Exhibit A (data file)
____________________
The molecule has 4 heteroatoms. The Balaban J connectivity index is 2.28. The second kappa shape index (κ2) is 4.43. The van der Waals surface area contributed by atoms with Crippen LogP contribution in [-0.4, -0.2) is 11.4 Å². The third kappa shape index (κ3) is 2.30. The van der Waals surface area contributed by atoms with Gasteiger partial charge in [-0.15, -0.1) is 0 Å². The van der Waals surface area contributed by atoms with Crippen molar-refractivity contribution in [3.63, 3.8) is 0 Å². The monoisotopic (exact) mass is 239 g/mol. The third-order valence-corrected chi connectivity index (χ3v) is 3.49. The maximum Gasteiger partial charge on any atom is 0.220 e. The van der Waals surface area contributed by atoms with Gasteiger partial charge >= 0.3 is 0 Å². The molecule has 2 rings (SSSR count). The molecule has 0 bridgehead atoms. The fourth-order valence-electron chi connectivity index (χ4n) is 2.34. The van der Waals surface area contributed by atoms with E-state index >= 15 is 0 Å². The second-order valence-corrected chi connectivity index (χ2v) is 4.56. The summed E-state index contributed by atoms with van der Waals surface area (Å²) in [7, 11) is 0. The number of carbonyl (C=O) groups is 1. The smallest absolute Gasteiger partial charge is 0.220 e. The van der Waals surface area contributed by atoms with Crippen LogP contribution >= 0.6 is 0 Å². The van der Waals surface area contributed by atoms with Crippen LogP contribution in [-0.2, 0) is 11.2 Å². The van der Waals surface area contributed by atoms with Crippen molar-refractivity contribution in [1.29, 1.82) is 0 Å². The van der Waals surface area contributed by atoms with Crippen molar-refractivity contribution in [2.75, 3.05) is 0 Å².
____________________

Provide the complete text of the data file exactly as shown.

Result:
The molecule has 4 heteroatoms. The Balaban J connectivity index is 2.28. The second kappa shape index (κ2) is 4.43. The van der Waals surface area contributed by atoms with Crippen LogP contribution in [-0.4, -0.2) is 11.4 Å². The third kappa shape index (κ3) is 2.30. The van der Waals surface area contributed by atoms with Gasteiger partial charge in [-0.15, -0.1) is 0 Å². The van der Waals surface area contributed by atoms with Crippen molar-refractivity contribution in [3.63, 3.8) is 0 Å². The monoisotopic (exact) mass is 239 g/mol. The third-order valence-corrected chi connectivity index (χ3v) is 3.49. The maximum Gasteiger partial charge on any atom is 0.220 e. The van der Waals surface area contributed by atoms with Gasteiger partial charge >= 0.3 is 0 Å². The molecule has 2 rings (SSSR count). The molecule has 0 bridgehead atoms. The fourth-order valence-electron chi connectivity index (χ4n) is 2.34. The van der Waals surface area contributed by atoms with E-state index >= 15 is 0 Å². The second-order valence-corrected chi connectivity index (χ2v) is 4.56. The summed E-state index contributed by atoms with van der Waals surface area (Å²) in [7, 11) is 0. The number of carbonyl (C=O) groups is 1. The smallest absolute Gasteiger partial charge is 0.220 e. The van der Waals surface area contributed by atoms with Crippen LogP contribution >= 0.6 is 0 Å². The van der Waals surface area contributed by atoms with Crippen LogP contribution in [-0.2, 0) is 11.2 Å². The van der Waals surface area contributed by atoms with Crippen molar-refractivity contribution in [1.29, 1.82) is 0 Å². The van der Waals surface area contributed by atoms with Crippen molar-refractivity contribution in [2.75, 3.05) is 0 Å².